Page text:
Are Paper Books Better Than E-Books?


Diana Wawrzonkiewicz, Staff Writer

For most individuals, reading is most familiar between tangible covers and paper pages. It is the most quintessential form of communicating fiction and non-fiction to audiences all over the world. Universally filling libraries and bookshelves, such paperbacks, have long dominated print.

It was not until the start of the twentieth-first century that a rival was introduced: ebooks. They’ve become a pillar of the publishing industry, escalating in popularity through platforms like Kindle and Audible. More convenient in expense and travel, many readers gravitate toward this medium, abandoning the tradition of the physical book. 

Analysts anticipated that ebooks would overtake print by 2015, but just the opposite effect ensued. With COVID-19 and acclaim from the social media app, “TikTok,” paperback sales have risen 8.2 percent and ebook sales have slightly declined. 

While I appreciate the ease of online books in their vast quantity of choices and accessibility, I still believe paperbacks are better. There is something so nostalgic and exciting about going to the bookstore, roaming through the aisles, and finding your next read. I personally like bringing books to places like school, regardless of the additional weight burden. With all the time we already spend on our phones and technology, getting away from it is good for our minds and health. It is also undeniably satisfying to see your collection grow, seeing all the books you’ve read right in front of you.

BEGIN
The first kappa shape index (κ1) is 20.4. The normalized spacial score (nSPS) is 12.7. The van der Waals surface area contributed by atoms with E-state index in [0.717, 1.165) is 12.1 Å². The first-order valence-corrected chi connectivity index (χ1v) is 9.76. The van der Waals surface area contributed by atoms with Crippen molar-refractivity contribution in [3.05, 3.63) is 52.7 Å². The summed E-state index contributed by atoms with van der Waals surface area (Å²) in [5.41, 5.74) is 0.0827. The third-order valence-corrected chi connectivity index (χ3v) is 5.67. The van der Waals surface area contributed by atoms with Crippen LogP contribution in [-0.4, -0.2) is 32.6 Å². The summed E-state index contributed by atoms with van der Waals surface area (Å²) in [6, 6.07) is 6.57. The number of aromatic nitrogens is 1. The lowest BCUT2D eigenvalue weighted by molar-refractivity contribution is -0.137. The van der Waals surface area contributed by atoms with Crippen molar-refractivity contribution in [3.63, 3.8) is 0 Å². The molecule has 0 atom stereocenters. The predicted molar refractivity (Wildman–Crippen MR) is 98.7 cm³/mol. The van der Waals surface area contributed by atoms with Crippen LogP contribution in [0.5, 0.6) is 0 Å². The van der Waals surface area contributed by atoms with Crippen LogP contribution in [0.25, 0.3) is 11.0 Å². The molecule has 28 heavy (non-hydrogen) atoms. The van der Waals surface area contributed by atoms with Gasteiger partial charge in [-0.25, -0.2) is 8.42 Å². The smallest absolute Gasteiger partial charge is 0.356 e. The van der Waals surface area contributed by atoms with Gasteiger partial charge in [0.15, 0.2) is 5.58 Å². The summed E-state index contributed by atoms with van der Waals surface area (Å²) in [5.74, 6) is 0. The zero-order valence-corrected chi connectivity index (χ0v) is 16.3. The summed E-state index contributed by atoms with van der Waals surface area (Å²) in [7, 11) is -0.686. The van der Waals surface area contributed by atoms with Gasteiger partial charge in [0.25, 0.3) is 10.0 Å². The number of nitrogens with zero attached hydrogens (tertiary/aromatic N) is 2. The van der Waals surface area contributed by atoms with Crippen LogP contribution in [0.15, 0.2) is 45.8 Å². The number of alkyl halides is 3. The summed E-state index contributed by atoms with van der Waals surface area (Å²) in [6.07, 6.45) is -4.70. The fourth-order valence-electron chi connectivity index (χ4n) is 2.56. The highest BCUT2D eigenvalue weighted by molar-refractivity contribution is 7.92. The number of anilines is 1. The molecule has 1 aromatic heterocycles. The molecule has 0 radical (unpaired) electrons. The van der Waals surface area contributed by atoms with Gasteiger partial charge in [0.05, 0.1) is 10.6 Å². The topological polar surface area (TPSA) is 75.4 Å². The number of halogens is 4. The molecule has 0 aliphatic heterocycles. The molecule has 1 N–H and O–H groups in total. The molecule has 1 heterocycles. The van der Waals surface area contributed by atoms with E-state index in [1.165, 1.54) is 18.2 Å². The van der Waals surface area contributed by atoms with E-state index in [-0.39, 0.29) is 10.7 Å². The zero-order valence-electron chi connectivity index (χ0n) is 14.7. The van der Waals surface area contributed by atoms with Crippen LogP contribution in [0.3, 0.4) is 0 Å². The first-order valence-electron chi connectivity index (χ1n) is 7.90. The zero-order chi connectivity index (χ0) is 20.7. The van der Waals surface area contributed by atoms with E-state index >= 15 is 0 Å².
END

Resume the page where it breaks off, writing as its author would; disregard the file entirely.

Another critical aspect to confront is the cost of paperback books, which is presumed to be more than ebooks. However, if one considers the thrifting market: it really isn’t that bad. There are thrifting sites like “ThriftBooks”, where one can get popular books for only a few dollars- which is even less than how much they go for online! In my personal experience, I bought a hardcover of “A Good Girl’s Guide to Murder” for only two dollars at Goodwill, when it retails for nine dollars on Kindle.

Stamford High School paperback-advocate senior Sophia Karidas comments, “Having a physical copy makes it more real. It is like an escape from the world and reading online doesn’t reciprocate the same feeling.” 

Flavi Keller adds, “I love paperbacks. The smell of paperbacks is unmatched. Holding the book adds to the experience; it fulfills the experience.”

Though ebooks certainly have their perks, they will never beat the timelessness and benefits that paperback warrants. At the end of the day, it is what works best for you. For those students who haven’t read in a long time, may this serve as an encouragement to pick up a book and give it a chance. You never know what you might be missing!